“Don’t look at the rock!” That previous command kept replaying in my mind, as I found myself struggling amongst the merciless rapids of the Chattooga River. I knew at this point that my only option was to surrender as I did inside the Napeague Harbor channel, many years ago. So I took a deep breath and embraced my fate, my arms at my side and feet in the air as my body drifted amongst the rapids.
There I was, approaching the rock. Suddenly, the rapids turned my body in a swift, 360 degree turn. And finally…my back felt the impact of the vicious rock boulder.
The feeling was similar to a tap on the back. As if your friend had approached you from behind and given you a nudge on the shoulder to get your attention. I was lucky to have been turned around, as this had brought my body into the perfect position to be cushioned by my life jacket. While I drifted down to the calm river, I couldn’t stop myself from laughing. Partly from the outcome of the event and my dramatic “life flashing before my eyes” anticipation, and also to calm my worried paddle mates. They knew these waters were unpredictable and that the outcome could have been much worse. They were as relieved as I was.
“What did you mean when you said “don’t look at the rock?” I asked my expert paddling friend, as I leaned my body into the canoe and flipped it on it’s back again. She then explained the term “Point Positive” to me. Point positive means that you maintain your focus on the direction that you’d like to go, rather than the direction you are avoiding. Therefore, when you’re in the rapids and need to dodge the rocks along the way, keep your gaze on the path that you want your boat to continue on. Where you keep your focus is where you will end up.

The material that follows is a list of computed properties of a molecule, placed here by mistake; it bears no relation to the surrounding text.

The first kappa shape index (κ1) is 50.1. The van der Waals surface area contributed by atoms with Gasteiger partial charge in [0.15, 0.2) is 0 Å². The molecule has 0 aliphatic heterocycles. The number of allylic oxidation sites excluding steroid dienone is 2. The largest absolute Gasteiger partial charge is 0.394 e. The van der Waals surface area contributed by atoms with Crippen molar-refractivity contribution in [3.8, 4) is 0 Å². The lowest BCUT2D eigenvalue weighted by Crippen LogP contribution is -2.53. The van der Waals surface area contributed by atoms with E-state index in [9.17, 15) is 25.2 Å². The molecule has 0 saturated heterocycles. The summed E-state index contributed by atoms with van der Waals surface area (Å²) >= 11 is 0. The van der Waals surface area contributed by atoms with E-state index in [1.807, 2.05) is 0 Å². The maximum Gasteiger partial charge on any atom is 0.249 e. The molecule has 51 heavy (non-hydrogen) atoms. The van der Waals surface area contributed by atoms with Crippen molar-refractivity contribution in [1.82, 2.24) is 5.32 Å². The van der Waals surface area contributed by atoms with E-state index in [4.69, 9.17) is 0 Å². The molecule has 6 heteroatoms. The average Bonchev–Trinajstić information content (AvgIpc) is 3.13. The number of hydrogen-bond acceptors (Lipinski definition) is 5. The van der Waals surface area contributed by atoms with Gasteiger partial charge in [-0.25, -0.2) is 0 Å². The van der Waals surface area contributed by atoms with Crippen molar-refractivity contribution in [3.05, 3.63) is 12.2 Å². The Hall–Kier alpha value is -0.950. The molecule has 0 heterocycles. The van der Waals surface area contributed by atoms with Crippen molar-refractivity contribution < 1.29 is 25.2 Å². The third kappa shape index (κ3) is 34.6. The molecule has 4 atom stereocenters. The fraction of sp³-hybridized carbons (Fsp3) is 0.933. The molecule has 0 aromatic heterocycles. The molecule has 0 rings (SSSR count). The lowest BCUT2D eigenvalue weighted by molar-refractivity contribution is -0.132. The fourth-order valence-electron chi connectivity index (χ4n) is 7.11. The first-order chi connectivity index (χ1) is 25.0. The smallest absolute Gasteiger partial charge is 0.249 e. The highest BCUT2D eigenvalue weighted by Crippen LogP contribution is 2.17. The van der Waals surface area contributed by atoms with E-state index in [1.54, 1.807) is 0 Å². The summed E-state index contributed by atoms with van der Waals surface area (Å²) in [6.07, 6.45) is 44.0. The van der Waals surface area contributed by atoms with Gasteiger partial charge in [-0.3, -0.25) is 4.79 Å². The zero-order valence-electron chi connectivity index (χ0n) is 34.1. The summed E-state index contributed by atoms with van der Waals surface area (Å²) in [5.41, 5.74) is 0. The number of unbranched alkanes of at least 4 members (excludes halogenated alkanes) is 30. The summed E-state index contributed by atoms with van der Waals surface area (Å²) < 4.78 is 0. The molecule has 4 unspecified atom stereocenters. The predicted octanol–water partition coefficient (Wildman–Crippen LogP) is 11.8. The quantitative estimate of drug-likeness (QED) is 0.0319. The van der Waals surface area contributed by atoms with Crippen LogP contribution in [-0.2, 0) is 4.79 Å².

I reflected on the incident and remembered how I couldn’t stop looking at the rock monster. If I would have simply relaxed and kept my gaze on the left path, my desired direction, then perhaps I wouldn’t have come into contact with the rock.
Years have passed and I still live by the practice of Point Positive. It just so happens that it’s also been useful when applied to life. As I encounter life’s boulders, I acknowledge their existence, but then I look the other way and paddle towards my goals. I keep my focus on the path that takes me to my desires. And then, I surrender to life’s rapids without expectance, still looking towards my goal.
I now sit in my little green rowboat outside of Napeague Harbor and observe the gulls as they dive for their dinner. They’re not made for swimming. But when they go under, they know exactly what they’re going for. That is their focus. The fish are their “point positive.” And since this is their only focus, the fear of going under doesn’t get in the way. I watch one break out of the water and back into the sky, a small fish dangles from its mouth.
The tide rises and the current is drifting my boat out to sea, fast. I want to stay close to shore, so I pick up my oars. “I’m coming for you,” I say to myself as I keep my gaze on the land and paddle while my boat gets closer.
There have been some set-backs this year, but all I can bring my attention to at the moment is two things: first, gratitude for where I am. I watch the orange sun sink slowly into the Amagansett bay, it’s mystical rays shining brightly wherever they can. The sea sparkles hypnotize me and I sit in peace, as the wind gently brushes up against my skin. Second, where I’m headed next.